In this prequel to Mou gaan dou (2002), Chan Wing Yan has just become an undercover cop in the triads while Lau Kin Ming joins the police force. Both the triads and the police find an enemy in a rival crime boss.
A near retired inspector and his unit are willing to put down a crime boss at all costs while dealing with a replacement inspector who is getting in their way. Meanwhile, the crime boss plots a killing spree on them.
In the prequel of Infernal Affairs. Chan Wing Yan has been expelled from police academy in cause of his relatives to the triad. Now SP Wong give him a chance to undercover the triad family controlled by his half brother Hau. Besides of Ming. He has been ordered to killed Hau father and infiltrated the police department. The story get complicated when Wong's related to Hau father's dead. The avenge is begin when Mary. Sam's wife is the hit order. Now everything is complicated and related Written by
In the scene where Ngai Wing-Hau's lawyer leaves the family claiming, "I'm not one of you" a copy of "Noble House", James Clavell's blockbuster novel about Hong Kong, can be seen on the bookshelf behind him. See more »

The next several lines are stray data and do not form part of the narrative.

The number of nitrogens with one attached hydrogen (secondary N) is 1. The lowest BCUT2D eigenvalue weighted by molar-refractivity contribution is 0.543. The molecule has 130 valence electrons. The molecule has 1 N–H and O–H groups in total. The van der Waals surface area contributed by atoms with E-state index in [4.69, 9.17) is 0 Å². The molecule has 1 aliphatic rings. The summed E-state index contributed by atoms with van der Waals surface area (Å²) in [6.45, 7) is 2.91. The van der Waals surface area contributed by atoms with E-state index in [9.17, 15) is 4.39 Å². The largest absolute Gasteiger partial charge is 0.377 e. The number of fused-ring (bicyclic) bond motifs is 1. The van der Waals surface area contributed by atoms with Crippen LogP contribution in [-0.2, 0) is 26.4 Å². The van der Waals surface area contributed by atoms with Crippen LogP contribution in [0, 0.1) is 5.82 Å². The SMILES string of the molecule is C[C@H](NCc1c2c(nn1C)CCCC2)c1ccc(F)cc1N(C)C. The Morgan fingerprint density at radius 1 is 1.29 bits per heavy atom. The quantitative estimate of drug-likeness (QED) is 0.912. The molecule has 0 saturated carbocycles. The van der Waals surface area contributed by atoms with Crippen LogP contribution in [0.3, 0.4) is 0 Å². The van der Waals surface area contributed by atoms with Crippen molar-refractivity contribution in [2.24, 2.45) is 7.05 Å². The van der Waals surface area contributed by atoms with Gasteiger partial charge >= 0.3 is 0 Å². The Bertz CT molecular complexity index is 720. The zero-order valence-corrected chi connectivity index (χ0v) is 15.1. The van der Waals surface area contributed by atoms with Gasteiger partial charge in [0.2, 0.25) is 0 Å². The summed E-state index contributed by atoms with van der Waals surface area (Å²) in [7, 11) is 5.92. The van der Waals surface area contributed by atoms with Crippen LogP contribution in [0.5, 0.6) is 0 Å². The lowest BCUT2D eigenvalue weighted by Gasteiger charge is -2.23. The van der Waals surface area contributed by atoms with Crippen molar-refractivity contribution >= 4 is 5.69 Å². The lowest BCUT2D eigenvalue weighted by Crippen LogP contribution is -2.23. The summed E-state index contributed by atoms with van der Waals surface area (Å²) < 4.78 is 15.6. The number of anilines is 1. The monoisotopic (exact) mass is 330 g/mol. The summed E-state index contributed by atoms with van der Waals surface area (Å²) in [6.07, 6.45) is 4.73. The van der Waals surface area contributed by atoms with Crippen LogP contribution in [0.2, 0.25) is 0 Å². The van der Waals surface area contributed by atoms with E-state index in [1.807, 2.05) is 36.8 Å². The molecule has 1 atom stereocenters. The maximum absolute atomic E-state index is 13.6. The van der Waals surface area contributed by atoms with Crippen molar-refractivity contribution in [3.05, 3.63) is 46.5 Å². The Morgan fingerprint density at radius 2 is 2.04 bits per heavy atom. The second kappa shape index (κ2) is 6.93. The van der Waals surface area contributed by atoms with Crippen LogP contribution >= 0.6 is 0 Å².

[SP Wong and Luk are watching a videotape Ngai Hau secretly recorded of Mary Hon and Wong]
Four years ago, you told me to kill Kwun.
So what? Want to blackmail me now?
I'm not blackmailing you. We simply passed the point of no return.
I'll send everybody away then.
I hired Alan and Johnson to investigate my father's murder. Who would've know? The police conspired to murder my father. A law-abiding citizen.
[points to videoscreen]
Isn't that a police officer...
[...] See more »
A loose prequel to 2002's hit Infernal Affairs, this goes back to the 1980s and '90s when the Hong Kong police force and the city's ruling triad sent undercover agents into each other's organisations.
Tony Leung and Andy Lau are missed as the supermoles (played here by young look-alikes) but directors Andrew Lau and Alan Mak have something smart up their sleeves, shifting the emphasis of the story onto the able shoulders of the pair's world-weary veteran superiors. Anthony Wong and Eric Tsang are excellent as the morally compromised cop and likable but capable capo, ageing friends who understand they stand just over the line from each other.
A knowledge of the first film helps navigate the labyrinthine plots of the dizzying opening act but once it finds its pace, it's a slick, slow-burning thriller all the way marred only by the directors' occasional lapse into Godfather pretensions while the backdrop of 1997's hand-over of Hong Kong is effective shorthand for the huge changes taking place within the forces of both law and disorder.
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